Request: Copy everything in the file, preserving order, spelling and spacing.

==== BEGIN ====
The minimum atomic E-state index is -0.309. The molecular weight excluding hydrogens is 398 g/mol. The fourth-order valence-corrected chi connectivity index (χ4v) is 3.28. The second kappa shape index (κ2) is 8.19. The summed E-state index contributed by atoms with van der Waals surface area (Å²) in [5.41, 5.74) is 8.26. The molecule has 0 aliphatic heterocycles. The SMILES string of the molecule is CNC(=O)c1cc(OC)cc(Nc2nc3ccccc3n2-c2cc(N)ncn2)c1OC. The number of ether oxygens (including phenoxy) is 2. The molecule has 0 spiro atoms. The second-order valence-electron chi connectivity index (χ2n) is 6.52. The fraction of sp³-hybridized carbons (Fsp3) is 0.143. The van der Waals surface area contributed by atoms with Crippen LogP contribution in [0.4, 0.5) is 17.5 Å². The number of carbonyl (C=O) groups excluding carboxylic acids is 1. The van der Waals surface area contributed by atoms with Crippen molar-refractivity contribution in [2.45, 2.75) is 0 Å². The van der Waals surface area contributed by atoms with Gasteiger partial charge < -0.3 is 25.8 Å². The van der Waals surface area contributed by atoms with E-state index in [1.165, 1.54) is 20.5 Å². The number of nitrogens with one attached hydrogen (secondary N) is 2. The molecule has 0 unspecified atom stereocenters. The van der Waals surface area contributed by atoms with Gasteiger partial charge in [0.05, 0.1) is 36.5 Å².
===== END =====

The minimum atomic E-state index is -0.309. The molecular weight excluding hydrogens is 398 g/mol. The fourth-order valence-corrected chi connectivity index (χ4v) is 3.28. The second kappa shape index (κ2) is 8.19. The summed E-state index contributed by atoms with van der Waals surface area (Å²) in [5.41, 5.74) is 8.26. The molecule has 0 aliphatic heterocycles. The SMILES string of the molecule is CNC(=O)c1cc(OC)cc(Nc2nc3ccccc3n2-c2cc(N)ncn2)c1OC. The number of ether oxygens (including phenoxy) is 2. The molecule has 0 spiro atoms. The second-order valence-electron chi connectivity index (χ2n) is 6.52. The fraction of sp³-hybridized carbons (Fsp3) is 0.143. The van der Waals surface area contributed by atoms with Crippen LogP contribution in [0.4, 0.5) is 17.5 Å². The number of carbonyl (C=O) groups excluding carboxylic acids is 1. The van der Waals surface area contributed by atoms with Crippen molar-refractivity contribution in [2.45, 2.75) is 0 Å². The van der Waals surface area contributed by atoms with Gasteiger partial charge < -0.3 is 25.8 Å². The van der Waals surface area contributed by atoms with E-state index in [1.165, 1.54) is 20.5 Å². The number of nitrogens with one attached hydrogen (secondary N) is 2. The molecule has 0 unspecified atom stereocenters. The van der Waals surface area contributed by atoms with Gasteiger partial charge in [0.05, 0.1) is 36.5 Å².